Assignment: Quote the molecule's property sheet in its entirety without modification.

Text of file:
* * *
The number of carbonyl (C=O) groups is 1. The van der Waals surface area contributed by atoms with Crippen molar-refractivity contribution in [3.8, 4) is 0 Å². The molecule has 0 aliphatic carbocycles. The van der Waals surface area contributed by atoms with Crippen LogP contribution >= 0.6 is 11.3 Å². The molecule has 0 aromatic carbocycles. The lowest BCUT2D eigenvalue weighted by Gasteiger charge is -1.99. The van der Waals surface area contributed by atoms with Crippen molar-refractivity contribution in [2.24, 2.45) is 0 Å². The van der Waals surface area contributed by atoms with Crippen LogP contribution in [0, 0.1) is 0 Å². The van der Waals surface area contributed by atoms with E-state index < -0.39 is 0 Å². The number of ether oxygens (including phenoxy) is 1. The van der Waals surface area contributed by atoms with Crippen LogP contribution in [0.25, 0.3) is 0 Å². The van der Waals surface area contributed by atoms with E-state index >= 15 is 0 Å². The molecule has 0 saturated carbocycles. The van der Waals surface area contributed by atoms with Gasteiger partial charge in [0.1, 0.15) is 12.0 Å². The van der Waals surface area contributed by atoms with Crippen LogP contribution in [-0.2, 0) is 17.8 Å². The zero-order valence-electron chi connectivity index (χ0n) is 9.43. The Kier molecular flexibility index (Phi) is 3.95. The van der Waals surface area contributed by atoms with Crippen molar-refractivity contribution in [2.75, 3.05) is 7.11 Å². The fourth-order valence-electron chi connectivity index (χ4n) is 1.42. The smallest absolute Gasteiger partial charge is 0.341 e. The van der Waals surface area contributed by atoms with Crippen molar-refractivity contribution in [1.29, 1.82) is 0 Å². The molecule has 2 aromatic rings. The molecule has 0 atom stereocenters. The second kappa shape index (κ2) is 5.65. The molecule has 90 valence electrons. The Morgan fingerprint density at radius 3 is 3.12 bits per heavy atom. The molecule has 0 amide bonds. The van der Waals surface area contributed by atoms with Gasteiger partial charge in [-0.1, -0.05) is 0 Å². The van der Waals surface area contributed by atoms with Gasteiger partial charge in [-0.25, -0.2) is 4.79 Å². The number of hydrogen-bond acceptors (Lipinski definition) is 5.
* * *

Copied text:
The number of carbonyl (C=O) groups is 1. The van der Waals surface area contributed by atoms with Crippen molar-refractivity contribution in [3.8, 4) is 0 Å². The molecule has 0 aliphatic carbocycles. The van der Waals surface area contributed by atoms with Crippen LogP contribution >= 0.6 is 11.3 Å². The molecule has 0 aromatic carbocycles. The lowest BCUT2D eigenvalue weighted by Gasteiger charge is -1.99. The van der Waals surface area contributed by atoms with Crippen molar-refractivity contribution in [2.24, 2.45) is 0 Å². The van der Waals surface area contributed by atoms with Crippen LogP contribution in [0, 0.1) is 0 Å². The van der Waals surface area contributed by atoms with E-state index < -0.39 is 0 Å². The number of ether oxygens (including phenoxy) is 1. The van der Waals surface area contributed by atoms with Crippen LogP contribution in [0.25, 0.3) is 0 Å². The van der Waals surface area contributed by atoms with E-state index >= 15 is 0 Å². The molecule has 0 saturated carbocycles. The van der Waals surface area contributed by atoms with Gasteiger partial charge in [0.1, 0.15) is 12.0 Å². The van der Waals surface area contributed by atoms with Crippen LogP contribution in [-0.2, 0) is 17.8 Å². The zero-order valence-electron chi connectivity index (χ0n) is 9.43. The Kier molecular flexibility index (Phi) is 3.95. The van der Waals surface area contributed by atoms with Crippen molar-refractivity contribution in [2.75, 3.05) is 7.11 Å². The fourth-order valence-electron chi connectivity index (χ4n) is 1.42. The smallest absolute Gasteiger partial charge is 0.341 e. The van der Waals surface area contributed by atoms with Crippen molar-refractivity contribution in [1.29, 1.82) is 0 Å². The molecule has 2 aromatic rings. The molecule has 0 atom stereocenters. The second kappa shape index (κ2) is 5.65. The molecule has 90 valence electrons. The Morgan fingerprint density at radius 3 is 3.12 bits per heavy atom. The molecule has 0 amide bonds. The van der Waals surface area contributed by atoms with Gasteiger partial charge in [-0.1, -0.05) is 0 Å². The van der Waals surface area contributed by atoms with Gasteiger partial charge in [-0.25, -0.2) is 4.79 Å². The number of hydrogen-bond acceptors (Lipinski definition) is 5.